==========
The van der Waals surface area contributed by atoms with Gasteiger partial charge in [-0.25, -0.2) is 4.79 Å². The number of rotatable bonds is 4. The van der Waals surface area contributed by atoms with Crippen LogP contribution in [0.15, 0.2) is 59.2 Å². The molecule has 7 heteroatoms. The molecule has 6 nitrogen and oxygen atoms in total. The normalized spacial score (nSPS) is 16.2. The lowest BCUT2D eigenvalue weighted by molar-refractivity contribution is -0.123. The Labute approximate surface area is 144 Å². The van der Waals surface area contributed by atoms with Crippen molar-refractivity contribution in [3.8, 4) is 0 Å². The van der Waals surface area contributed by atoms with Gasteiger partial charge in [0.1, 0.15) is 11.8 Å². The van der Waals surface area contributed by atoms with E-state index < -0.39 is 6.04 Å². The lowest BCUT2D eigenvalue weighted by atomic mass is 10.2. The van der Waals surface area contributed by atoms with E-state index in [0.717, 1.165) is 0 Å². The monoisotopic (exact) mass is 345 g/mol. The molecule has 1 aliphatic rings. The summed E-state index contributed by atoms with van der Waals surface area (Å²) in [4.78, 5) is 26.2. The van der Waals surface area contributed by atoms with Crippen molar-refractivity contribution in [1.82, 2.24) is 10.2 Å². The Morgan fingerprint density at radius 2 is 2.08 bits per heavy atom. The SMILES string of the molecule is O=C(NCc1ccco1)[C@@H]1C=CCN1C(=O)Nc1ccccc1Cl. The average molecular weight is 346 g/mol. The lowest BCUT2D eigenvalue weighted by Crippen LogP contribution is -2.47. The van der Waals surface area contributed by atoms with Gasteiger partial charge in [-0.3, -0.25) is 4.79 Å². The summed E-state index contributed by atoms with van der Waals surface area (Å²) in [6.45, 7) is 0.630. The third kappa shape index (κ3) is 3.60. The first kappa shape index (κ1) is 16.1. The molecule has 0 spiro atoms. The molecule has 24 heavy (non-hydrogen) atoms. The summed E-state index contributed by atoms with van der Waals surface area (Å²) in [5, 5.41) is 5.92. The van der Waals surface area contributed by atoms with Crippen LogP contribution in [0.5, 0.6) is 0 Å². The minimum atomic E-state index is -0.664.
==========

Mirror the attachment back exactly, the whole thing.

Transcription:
The van der Waals surface area contributed by atoms with Gasteiger partial charge in [-0.25, -0.2) is 4.79 Å². The number of rotatable bonds is 4. The van der Waals surface area contributed by atoms with Crippen LogP contribution in [0.15, 0.2) is 59.2 Å². The molecule has 7 heteroatoms. The molecule has 6 nitrogen and oxygen atoms in total. The normalized spacial score (nSPS) is 16.2. The lowest BCUT2D eigenvalue weighted by molar-refractivity contribution is -0.123. The Labute approximate surface area is 144 Å². The van der Waals surface area contributed by atoms with Crippen molar-refractivity contribution in [3.8, 4) is 0 Å². The van der Waals surface area contributed by atoms with Gasteiger partial charge in [0.1, 0.15) is 11.8 Å². The van der Waals surface area contributed by atoms with E-state index < -0.39 is 6.04 Å². The lowest BCUT2D eigenvalue weighted by atomic mass is 10.2. The van der Waals surface area contributed by atoms with E-state index in [0.717, 1.165) is 0 Å². The monoisotopic (exact) mass is 345 g/mol. The molecule has 1 aliphatic rings. The summed E-state index contributed by atoms with van der Waals surface area (Å²) in [4.78, 5) is 26.2. The van der Waals surface area contributed by atoms with Crippen molar-refractivity contribution in [1.82, 2.24) is 10.2 Å². The Morgan fingerprint density at radius 2 is 2.08 bits per heavy atom. The SMILES string of the molecule is O=C(NCc1ccco1)[C@@H]1C=CCN1C(=O)Nc1ccccc1Cl. The average molecular weight is 346 g/mol. The lowest BCUT2D eigenvalue weighted by Crippen LogP contribution is -2.47. The van der Waals surface area contributed by atoms with Gasteiger partial charge in [-0.3, -0.25) is 4.79 Å². The summed E-state index contributed by atoms with van der Waals surface area (Å²) in [6.45, 7) is 0.630. The third kappa shape index (κ3) is 3.60. The first kappa shape index (κ1) is 16.1. The molecule has 0 spiro atoms. The molecule has 24 heavy (non-hydrogen) atoms. The summed E-state index contributed by atoms with van der Waals surface area (Å²) in [5, 5.41) is 5.92. The van der Waals surface area contributed by atoms with Crippen LogP contribution in [0.5, 0.6) is 0 Å². The minimum atomic E-state index is -0.664.